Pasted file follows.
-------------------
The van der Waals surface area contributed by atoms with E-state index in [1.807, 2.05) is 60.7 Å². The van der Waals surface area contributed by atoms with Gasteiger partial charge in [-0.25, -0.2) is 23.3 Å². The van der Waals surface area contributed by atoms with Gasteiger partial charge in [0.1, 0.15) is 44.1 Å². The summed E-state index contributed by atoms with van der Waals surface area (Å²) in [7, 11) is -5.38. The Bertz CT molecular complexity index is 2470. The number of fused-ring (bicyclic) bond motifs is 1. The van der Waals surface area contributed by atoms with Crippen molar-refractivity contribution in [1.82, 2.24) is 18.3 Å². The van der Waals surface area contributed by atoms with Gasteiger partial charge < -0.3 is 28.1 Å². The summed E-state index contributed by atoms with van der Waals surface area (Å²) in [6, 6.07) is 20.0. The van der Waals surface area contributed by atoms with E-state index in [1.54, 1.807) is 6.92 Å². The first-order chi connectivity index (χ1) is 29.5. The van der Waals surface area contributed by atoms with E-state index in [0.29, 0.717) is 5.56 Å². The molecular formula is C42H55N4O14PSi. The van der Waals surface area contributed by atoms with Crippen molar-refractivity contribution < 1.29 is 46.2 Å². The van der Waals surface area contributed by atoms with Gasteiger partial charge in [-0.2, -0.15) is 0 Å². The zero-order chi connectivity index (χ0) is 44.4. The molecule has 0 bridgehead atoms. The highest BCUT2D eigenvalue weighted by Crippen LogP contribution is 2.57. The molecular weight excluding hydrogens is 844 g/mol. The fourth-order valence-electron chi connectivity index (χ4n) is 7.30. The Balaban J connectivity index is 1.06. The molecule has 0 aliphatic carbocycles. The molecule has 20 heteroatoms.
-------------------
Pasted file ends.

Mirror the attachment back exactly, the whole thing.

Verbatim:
The van der Waals surface area contributed by atoms with E-state index in [1.807, 2.05) is 60.7 Å². The van der Waals surface area contributed by atoms with Gasteiger partial charge in [-0.25, -0.2) is 23.3 Å². The van der Waals surface area contributed by atoms with Gasteiger partial charge in [0.1, 0.15) is 44.1 Å². The summed E-state index contributed by atoms with van der Waals surface area (Å²) in [7, 11) is -5.38. The Bertz CT molecular complexity index is 2470. The number of fused-ring (bicyclic) bond motifs is 1. The van der Waals surface area contributed by atoms with Crippen molar-refractivity contribution in [1.82, 2.24) is 18.3 Å². The van der Waals surface area contributed by atoms with Gasteiger partial charge < -0.3 is 28.1 Å². The summed E-state index contributed by atoms with van der Waals surface area (Å²) in [6, 6.07) is 20.0. The van der Waals surface area contributed by atoms with E-state index in [1.54, 1.807) is 6.92 Å². The first-order chi connectivity index (χ1) is 29.5. The van der Waals surface area contributed by atoms with E-state index in [0.29, 0.717) is 5.56 Å². The molecular formula is C42H55N4O14PSi. The van der Waals surface area contributed by atoms with Crippen molar-refractivity contribution < 1.29 is 46.2 Å². The van der Waals surface area contributed by atoms with Gasteiger partial charge in [-0.2, -0.15) is 0 Å². The zero-order chi connectivity index (χ0) is 44.4. The molecule has 0 bridgehead atoms. The highest BCUT2D eigenvalue weighted by Crippen LogP contribution is 2.57. The molecular weight excluding hydrogens is 844 g/mol. The fourth-order valence-electron chi connectivity index (χ4n) is 7.30. The Balaban J connectivity index is 1.06. The molecule has 0 aliphatic carbocycles. The molecule has 20 heteroatoms.